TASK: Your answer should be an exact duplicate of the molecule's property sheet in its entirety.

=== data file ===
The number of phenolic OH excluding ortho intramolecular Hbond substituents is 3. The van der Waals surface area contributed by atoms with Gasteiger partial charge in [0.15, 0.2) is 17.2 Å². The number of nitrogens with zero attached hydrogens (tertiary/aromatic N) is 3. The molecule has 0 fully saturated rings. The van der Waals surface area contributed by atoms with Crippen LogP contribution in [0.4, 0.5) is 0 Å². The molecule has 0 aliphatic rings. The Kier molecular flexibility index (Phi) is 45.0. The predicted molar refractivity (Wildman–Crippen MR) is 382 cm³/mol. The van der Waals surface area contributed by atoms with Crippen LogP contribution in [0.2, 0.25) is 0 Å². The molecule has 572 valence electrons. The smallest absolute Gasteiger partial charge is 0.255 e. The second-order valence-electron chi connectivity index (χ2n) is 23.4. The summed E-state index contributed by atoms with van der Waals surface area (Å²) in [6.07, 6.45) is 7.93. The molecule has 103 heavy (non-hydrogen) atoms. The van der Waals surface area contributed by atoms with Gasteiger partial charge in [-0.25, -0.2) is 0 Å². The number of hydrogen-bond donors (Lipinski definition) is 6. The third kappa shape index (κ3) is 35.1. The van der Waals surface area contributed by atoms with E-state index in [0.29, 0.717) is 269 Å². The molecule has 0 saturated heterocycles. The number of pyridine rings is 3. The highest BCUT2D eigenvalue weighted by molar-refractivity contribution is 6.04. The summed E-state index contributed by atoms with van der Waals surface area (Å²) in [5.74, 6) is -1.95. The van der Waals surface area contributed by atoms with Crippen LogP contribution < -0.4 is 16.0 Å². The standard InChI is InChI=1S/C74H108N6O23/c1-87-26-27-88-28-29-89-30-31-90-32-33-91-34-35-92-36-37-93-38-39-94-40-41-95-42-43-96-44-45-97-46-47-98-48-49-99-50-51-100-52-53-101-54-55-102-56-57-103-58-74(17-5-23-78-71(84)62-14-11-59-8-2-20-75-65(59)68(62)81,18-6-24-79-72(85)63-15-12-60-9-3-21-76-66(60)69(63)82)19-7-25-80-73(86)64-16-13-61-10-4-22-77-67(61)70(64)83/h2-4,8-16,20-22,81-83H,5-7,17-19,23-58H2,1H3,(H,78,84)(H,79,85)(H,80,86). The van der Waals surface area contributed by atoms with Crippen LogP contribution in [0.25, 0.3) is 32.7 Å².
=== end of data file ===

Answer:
The number of phenolic OH excluding ortho intramolecular Hbond substituents is 3. The van der Waals surface area contributed by atoms with Gasteiger partial charge in [0.15, 0.2) is 17.2 Å². The number of nitrogens with zero attached hydrogens (tertiary/aromatic N) is 3. The molecule has 0 fully saturated rings. The van der Waals surface area contributed by atoms with Crippen LogP contribution in [0.4, 0.5) is 0 Å². The molecule has 0 aliphatic rings. The Kier molecular flexibility index (Phi) is 45.0. The predicted molar refractivity (Wildman–Crippen MR) is 382 cm³/mol. The van der Waals surface area contributed by atoms with Crippen LogP contribution in [0.2, 0.25) is 0 Å². The molecule has 572 valence electrons. The smallest absolute Gasteiger partial charge is 0.255 e. The second-order valence-electron chi connectivity index (χ2n) is 23.4. The summed E-state index contributed by atoms with van der Waals surface area (Å²) in [6.07, 6.45) is 7.93. The molecule has 103 heavy (non-hydrogen) atoms. The van der Waals surface area contributed by atoms with Gasteiger partial charge in [-0.25, -0.2) is 0 Å². The number of hydrogen-bond donors (Lipinski definition) is 6. The third kappa shape index (κ3) is 35.1. The van der Waals surface area contributed by atoms with E-state index in [0.29, 0.717) is 269 Å². The molecule has 0 saturated heterocycles. The number of pyridine rings is 3. The highest BCUT2D eigenvalue weighted by molar-refractivity contribution is 6.04. The summed E-state index contributed by atoms with van der Waals surface area (Å²) in [5.74, 6) is -1.95. The van der Waals surface area contributed by atoms with Crippen LogP contribution < -0.4 is 16.0 Å². The standard InChI is InChI=1S/C74H108N6O23/c1-87-26-27-88-28-29-89-30-31-90-32-33-91-34-35-92-36-37-93-38-39-94-40-41-95-42-43-96-44-45-97-46-47-98-48-49-99-50-51-100-52-53-101-54-55-102-56-57-103-58-74(17-5-23-78-71(84)62-14-11-59-8-2-20-75-65(59)68(62)81,18-6-24-79-72(85)63-15-12-60-9-3-21-76-66(60)69(63)82)19-7-25-80-73(86)64-16-13-61-10-4-22-77-67(61)70(64)83/h2-4,8-16,20-22,81-83H,5-7,17-19,23-58H2,1H3,(H,78,84)(H,79,85)(H,80,86). The van der Waals surface area contributed by atoms with Crippen LogP contribution in [0.25, 0.3) is 32.7 Å².